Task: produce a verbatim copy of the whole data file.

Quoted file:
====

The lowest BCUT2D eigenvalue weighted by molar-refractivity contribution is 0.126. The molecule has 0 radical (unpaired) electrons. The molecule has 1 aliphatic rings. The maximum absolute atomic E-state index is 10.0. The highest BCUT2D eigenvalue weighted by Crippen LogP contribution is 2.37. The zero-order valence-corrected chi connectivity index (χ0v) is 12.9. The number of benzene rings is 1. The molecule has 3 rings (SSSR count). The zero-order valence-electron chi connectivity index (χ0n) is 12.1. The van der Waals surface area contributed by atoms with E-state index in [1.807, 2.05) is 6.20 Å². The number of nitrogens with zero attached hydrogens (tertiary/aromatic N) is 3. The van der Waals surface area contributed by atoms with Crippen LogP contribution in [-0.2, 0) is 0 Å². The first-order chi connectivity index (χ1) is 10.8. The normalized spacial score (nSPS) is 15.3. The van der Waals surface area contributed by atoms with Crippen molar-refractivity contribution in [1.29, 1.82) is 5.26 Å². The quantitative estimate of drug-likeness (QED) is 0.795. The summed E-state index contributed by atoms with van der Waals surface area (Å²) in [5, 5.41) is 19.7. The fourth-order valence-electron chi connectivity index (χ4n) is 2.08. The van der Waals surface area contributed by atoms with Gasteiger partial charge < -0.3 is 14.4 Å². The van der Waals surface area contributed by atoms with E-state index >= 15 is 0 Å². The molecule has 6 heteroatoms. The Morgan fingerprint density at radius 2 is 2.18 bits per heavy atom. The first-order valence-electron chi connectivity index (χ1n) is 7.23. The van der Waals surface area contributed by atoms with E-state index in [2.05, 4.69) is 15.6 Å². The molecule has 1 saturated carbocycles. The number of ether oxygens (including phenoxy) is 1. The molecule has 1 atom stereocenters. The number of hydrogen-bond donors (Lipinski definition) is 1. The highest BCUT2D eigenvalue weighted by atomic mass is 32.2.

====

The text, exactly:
The lowest BCUT2D eigenvalue weighted by molar-refractivity contribution is 0.126. The molecule has 0 radical (unpaired) electrons. The molecule has 1 aliphatic rings. The maximum absolute atomic E-state index is 10.0. The highest BCUT2D eigenvalue weighted by Crippen LogP contribution is 2.37. The zero-order valence-corrected chi connectivity index (χ0v) is 12.9. The number of benzene rings is 1. The molecule has 3 rings (SSSR count). The zero-order valence-electron chi connectivity index (χ0n) is 12.1. The van der Waals surface area contributed by atoms with E-state index in [1.807, 2.05) is 6.20 Å². The number of nitrogens with zero attached hydrogens (tertiary/aromatic N) is 3. The van der Waals surface area contributed by atoms with Crippen LogP contribution in [-0.2, 0) is 0 Å². The first-order chi connectivity index (χ1) is 10.8. The normalized spacial score (nSPS) is 15.3. The van der Waals surface area contributed by atoms with Crippen molar-refractivity contribution in [1.29, 1.82) is 5.26 Å². The quantitative estimate of drug-likeness (QED) is 0.795. The summed E-state index contributed by atoms with van der Waals surface area (Å²) in [5, 5.41) is 19.7. The fourth-order valence-electron chi connectivity index (χ4n) is 2.08. The van der Waals surface area contributed by atoms with Gasteiger partial charge < -0.3 is 14.4 Å². The van der Waals surface area contributed by atoms with E-state index >= 15 is 0 Å². The molecule has 6 heteroatoms. The Morgan fingerprint density at radius 2 is 2.18 bits per heavy atom. The first-order valence-electron chi connectivity index (χ1n) is 7.23. The van der Waals surface area contributed by atoms with E-state index in [2.05, 4.69) is 15.6 Å². The molecule has 1 saturated carbocycles. The number of ether oxygens (including phenoxy) is 1. The molecule has 1 atom stereocenters. The number of hydrogen-bond donors (Lipinski definition) is 1. The highest BCUT2D eigenvalue weighted by atomic mass is 32.2.